Needed: A Marriage of Temperance and Spiritual Humility

What we need, I would suggest, therefore, is a marriage of temperance and spiritual humility. If pride, a desire for gloria, and a sense of "appropriateness" to one's status in society were acceptable ways of thinking about temperance in Aristotle's day, the kind of ersatz desire for preeminence that we see being sold to the masses in our own day is but a pale comparison, and it is clear we must resist it. For us, temperance must be married to a different sort of goal than it was for Aristotle. The goal of temperance cannot be for us to become the magnanimous man in the Aristotelian sense. The polis with its easily identifiable roles and places in society no longer exists, and our passions to become "great" are being manipulated too radically. Rather, the goal of temperance must be a fuller communion with God and with neighbor. Solidarity with others, not defining our autonomy and separateness from them, must be our goal.

Thus along with temperance, we need a profound humility that says "Neither my worth, my value, nor my identity are determined by what I own." Or, to reverse a statement made by James Twitchell (see above), we as a culture must begin again to affirm: "What I buy has little or nothing to do with either who I am or who I want to be."

A New Mimetic Model: "O Beauty, Ever Ancient, Ever New"

It is clear that, if temperance is to succeed in this culture, we need a new and powerful mimetic model, one that can take the place of all the ersatz mimetic models being sold to us by contemporary advertisers. This is why the figure of Sean O'Malley, Franciscan monk and the new archbishop of Boston, becomes so important. What should such a man represent to the people of this culture?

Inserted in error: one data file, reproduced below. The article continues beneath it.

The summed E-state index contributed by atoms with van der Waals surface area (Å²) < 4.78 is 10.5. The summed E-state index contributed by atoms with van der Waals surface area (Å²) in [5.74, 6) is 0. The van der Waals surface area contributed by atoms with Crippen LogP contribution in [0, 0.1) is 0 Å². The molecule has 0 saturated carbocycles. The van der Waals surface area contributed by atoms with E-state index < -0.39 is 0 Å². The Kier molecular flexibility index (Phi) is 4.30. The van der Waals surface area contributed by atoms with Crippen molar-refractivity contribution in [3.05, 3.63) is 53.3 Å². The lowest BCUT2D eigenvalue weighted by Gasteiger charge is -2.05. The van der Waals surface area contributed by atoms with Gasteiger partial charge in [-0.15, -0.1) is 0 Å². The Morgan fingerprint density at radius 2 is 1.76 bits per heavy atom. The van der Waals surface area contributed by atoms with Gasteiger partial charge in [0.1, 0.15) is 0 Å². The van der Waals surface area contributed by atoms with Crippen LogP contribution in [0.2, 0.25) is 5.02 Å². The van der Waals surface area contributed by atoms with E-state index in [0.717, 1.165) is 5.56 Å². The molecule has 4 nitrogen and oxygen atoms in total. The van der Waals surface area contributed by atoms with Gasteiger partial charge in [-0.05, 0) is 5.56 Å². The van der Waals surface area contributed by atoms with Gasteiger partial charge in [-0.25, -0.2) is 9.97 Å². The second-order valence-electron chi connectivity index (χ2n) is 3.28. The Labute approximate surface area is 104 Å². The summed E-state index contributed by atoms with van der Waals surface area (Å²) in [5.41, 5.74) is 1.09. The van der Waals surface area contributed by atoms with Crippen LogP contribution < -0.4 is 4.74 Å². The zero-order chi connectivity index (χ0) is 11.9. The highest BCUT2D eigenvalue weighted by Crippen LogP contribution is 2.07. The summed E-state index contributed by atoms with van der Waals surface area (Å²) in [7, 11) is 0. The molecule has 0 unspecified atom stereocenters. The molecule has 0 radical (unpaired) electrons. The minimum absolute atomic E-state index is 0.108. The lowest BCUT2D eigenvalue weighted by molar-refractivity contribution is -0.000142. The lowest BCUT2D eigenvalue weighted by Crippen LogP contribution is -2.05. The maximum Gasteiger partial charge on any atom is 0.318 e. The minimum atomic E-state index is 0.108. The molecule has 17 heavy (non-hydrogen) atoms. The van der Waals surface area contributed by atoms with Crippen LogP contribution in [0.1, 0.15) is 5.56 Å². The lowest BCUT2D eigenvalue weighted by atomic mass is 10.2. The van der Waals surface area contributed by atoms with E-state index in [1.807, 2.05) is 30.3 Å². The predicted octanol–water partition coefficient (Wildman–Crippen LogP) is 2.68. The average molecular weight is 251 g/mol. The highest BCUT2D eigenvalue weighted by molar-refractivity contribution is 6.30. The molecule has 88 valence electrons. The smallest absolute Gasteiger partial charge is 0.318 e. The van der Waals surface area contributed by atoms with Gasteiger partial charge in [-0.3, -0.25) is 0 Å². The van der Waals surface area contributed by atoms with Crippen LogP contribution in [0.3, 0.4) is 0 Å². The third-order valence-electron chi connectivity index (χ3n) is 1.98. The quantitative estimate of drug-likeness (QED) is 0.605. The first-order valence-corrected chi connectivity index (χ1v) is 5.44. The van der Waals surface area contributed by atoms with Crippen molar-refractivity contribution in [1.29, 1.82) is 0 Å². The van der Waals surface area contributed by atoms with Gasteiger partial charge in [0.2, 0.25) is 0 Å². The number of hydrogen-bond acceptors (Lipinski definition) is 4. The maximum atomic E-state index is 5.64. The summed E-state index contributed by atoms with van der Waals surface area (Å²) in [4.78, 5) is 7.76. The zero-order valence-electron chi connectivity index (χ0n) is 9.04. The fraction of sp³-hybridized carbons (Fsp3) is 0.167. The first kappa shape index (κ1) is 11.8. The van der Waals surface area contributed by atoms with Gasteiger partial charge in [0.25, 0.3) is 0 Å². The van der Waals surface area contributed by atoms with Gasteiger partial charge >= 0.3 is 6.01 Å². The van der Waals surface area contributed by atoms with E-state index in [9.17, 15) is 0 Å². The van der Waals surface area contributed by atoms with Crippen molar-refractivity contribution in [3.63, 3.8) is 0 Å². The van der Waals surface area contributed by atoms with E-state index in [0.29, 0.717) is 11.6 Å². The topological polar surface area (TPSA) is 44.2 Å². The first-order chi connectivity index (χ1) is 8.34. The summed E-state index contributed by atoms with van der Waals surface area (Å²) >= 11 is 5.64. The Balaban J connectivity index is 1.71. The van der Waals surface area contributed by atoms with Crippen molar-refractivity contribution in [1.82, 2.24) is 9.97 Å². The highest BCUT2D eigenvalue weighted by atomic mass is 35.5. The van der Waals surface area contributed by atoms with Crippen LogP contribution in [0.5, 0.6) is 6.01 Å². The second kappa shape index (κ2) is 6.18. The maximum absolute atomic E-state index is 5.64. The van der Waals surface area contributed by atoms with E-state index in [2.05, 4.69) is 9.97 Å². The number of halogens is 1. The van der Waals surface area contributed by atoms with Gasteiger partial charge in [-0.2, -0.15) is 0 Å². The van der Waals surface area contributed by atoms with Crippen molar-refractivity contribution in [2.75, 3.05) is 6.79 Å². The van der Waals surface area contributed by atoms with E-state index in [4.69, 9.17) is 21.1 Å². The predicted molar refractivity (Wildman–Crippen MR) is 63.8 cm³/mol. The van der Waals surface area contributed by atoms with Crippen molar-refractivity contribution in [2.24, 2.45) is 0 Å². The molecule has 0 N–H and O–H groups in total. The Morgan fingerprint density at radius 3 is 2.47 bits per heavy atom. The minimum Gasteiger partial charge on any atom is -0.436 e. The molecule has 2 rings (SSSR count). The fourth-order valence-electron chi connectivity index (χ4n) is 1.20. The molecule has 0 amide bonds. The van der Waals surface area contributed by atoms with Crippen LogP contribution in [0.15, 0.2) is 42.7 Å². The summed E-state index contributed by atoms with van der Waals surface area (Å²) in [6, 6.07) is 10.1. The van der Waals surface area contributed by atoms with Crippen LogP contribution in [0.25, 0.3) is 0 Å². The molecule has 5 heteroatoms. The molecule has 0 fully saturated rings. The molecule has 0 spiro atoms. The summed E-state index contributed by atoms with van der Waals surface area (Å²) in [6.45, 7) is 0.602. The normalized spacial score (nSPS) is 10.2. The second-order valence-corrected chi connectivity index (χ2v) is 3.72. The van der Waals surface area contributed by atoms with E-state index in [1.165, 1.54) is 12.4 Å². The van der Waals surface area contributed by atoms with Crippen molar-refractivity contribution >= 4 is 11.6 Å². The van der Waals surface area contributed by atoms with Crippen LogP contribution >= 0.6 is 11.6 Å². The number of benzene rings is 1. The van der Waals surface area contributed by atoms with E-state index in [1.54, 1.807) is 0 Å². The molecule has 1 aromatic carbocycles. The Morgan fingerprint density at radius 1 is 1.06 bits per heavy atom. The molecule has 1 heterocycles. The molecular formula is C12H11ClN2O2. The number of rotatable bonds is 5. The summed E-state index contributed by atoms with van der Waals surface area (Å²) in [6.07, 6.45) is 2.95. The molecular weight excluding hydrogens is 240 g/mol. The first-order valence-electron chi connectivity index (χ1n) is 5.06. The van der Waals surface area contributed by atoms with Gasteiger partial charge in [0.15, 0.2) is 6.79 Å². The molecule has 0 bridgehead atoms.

One thing to note is that Sean O'Malley is a Franciscan, and several things are true of those who have dedicated themselves to follow the way of St. Francis. Franciscans have never permitted distinctions of greater or lesser status among themselves. Chapter 6 of the Earlier Rule states: "Let no one be called 'prior,' but let everyone in general be called a lesser brother. Let one wash the feet of the other." That is why to this day Franciscans are called "Friars Minor": Lesser Brothers. And their vocation is service: washing the feet of others. What would happen to the mimetic illusions that so allure and divide us if we took as our mimetic model not some Hollywood celebrity, but the figure of St. Francis, who took as his mimetic model the figure of Christ. Indeed, so powerful was this "modeling" in the case of St. Francis that he actually took on the wounds of Christ in his hands and feet.

Rabbi! What Must I do to Attain Eternal Life?

The very first words of the Earlier Rule, in fact, are these:

The rule and life of these brothers is this, namely: 'to live in obedience, in chastity, and without anything of their own,' and to follow the teaching and footprints of our Lord Jesus Christ, Who says: 'If you wish to be perfect, go, sell everything you have and give it to the poor, and you will have treasure in heaven; and come, follow me. Again: If anyone wishes to come after me, let him deny himself and take up his cross and follow me.